I concluded three things in that due diligence process:

  1. I do not know how to value a currency
  2. Value of Bitcoin is speculative, as the legal use cases are limited1
  3. Bitcoin supply is scarce but supply of cryptocurrency is infinite

While analysing Bitcoin in 2013, I failed to realize that Proof of Work is applicable to much more than cryptocurrencies. For example, your resume is PoW, your degree is PoW, your physical condition is PoW, the cleanliness of your living space is PoW.

Well, writing publicly is also PoW. I believe writing in public will be helpful in at least the following scenarios:

  • Applying for a job
  • Buying a business
  • Founding a company
    • Raising capital
    • Hiring
  • Selling
  • Private investing

I think many of the above scenarios are likely to occur. All of these are competitive endeavors and I think writing in public is a competitive advantage.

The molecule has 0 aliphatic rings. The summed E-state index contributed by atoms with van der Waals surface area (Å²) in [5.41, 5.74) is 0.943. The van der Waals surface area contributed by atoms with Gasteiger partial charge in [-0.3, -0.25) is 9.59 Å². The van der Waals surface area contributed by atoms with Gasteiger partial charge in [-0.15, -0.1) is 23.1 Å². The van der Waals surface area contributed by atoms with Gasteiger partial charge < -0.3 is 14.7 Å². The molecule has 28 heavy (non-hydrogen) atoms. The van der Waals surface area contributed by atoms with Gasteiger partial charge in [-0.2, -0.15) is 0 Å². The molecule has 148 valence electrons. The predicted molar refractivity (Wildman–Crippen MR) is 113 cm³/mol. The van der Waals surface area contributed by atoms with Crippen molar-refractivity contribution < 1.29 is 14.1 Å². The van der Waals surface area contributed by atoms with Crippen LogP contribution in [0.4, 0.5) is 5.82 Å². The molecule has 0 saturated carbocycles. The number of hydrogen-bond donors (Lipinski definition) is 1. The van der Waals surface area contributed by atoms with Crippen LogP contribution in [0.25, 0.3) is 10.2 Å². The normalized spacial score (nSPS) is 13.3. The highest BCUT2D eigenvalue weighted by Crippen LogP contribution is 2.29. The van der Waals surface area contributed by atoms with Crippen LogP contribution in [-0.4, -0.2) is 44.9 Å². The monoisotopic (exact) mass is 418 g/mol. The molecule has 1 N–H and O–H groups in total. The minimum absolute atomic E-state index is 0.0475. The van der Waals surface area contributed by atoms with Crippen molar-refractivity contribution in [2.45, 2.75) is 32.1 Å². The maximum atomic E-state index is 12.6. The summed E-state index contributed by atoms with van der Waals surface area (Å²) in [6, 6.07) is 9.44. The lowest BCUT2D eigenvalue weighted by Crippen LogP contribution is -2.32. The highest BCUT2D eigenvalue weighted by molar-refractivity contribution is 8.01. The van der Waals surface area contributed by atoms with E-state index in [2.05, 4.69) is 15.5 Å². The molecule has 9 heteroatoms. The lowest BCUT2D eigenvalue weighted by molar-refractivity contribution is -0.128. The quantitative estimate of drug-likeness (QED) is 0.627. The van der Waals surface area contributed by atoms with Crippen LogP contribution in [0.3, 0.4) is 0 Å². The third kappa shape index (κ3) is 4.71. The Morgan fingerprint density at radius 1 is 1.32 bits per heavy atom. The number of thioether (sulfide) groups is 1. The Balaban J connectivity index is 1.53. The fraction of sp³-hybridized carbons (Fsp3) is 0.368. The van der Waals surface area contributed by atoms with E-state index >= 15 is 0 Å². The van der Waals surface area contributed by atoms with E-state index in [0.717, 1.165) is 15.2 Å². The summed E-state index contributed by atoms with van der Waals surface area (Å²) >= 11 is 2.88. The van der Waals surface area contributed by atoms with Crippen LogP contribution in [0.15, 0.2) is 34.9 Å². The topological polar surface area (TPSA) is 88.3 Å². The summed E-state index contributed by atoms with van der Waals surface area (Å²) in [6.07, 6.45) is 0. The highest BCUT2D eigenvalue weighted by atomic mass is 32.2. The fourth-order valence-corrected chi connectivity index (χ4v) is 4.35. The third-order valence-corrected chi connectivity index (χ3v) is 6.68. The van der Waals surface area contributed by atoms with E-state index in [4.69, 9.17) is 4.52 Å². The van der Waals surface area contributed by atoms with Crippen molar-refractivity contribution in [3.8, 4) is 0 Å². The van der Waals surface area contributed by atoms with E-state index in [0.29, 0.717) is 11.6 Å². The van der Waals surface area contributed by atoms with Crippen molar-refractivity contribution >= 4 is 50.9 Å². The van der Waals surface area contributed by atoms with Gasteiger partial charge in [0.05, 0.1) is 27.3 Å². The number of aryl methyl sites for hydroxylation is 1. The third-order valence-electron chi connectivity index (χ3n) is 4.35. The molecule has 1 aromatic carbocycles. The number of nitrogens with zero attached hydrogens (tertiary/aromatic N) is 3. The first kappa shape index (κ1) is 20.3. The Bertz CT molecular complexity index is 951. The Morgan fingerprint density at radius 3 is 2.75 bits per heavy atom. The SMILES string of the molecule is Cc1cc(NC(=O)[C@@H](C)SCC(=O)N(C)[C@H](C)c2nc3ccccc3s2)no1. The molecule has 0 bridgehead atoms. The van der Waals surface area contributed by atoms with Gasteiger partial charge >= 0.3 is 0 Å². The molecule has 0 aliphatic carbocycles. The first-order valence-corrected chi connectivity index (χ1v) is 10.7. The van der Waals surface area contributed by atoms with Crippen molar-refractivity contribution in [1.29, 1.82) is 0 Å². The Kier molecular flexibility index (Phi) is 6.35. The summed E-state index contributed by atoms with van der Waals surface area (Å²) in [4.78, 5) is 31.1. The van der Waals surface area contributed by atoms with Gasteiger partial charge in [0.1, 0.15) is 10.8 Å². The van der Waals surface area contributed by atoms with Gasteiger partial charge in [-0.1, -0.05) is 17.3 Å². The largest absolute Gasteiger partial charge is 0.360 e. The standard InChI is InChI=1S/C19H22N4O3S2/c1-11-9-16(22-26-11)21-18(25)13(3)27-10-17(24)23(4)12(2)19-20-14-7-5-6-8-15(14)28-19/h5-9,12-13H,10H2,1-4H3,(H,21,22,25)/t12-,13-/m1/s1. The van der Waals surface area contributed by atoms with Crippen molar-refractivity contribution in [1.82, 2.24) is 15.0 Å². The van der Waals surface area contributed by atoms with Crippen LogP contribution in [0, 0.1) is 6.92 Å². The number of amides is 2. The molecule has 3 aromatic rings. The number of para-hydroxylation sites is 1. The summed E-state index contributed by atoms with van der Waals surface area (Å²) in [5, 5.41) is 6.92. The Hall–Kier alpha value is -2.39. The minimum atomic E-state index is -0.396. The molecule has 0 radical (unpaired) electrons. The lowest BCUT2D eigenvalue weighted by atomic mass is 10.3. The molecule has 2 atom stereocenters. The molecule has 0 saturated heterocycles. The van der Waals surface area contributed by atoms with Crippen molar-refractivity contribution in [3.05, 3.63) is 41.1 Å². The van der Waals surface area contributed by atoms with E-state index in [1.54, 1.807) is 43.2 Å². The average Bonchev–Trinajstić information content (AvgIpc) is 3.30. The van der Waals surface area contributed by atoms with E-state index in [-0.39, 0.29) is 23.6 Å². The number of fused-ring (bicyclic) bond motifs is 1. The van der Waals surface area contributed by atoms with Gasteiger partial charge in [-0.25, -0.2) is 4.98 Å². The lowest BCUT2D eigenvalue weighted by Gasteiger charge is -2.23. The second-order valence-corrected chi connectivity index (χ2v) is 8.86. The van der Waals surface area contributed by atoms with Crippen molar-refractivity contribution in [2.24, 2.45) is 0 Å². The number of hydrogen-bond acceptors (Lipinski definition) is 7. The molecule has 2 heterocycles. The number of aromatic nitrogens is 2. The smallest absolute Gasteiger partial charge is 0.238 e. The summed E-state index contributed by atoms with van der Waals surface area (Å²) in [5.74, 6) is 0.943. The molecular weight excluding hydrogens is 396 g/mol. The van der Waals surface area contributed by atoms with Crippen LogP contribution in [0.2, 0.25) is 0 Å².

Track, structure, and enhance my thinking

I believe the most powerful benefit of writing online is having reviewable material of my thinking. In my opinion, it’s too rare that people review their thinking and decisions. When I wrote about poker, I found it useful and motivating to go through my 3-month old thought process. Beneficial and embarassing to read my 6-month old thoughts. Reading texts from over twelve months ago was at best gringeworthy. I loved it!

I could see my priorities, preferences, and flaws. Sometimes, glimpses of ideas I had forgotten arose. Despite embarassment and gringing, the core feeling was sense of accomplishment and newfound motivation. These reviews motivated to keep improving, to have a chance to look back six months from now and feel the same sense of accomplishment. I often pulled myself out of a bad session2, bad stretch of sessions, or outright downswing3 by reading and reviewing, which translated to further learning.

Another upside of tracking my thought process as I progressed through the stakes, was the ability to understand what mistakes people on different levels were likely to make. I was able to remind myself how I thought about a situation when I was playing in a $10 buy-in game, I could remember how I thought my opposition thought about that situation too. This was invaluable when playing in various live games in the latter half of my poker career. Often, It was important to remind myself that despite the buy-in being hundreds of times higher, some of the competition was thinking on the $10 buy-in level.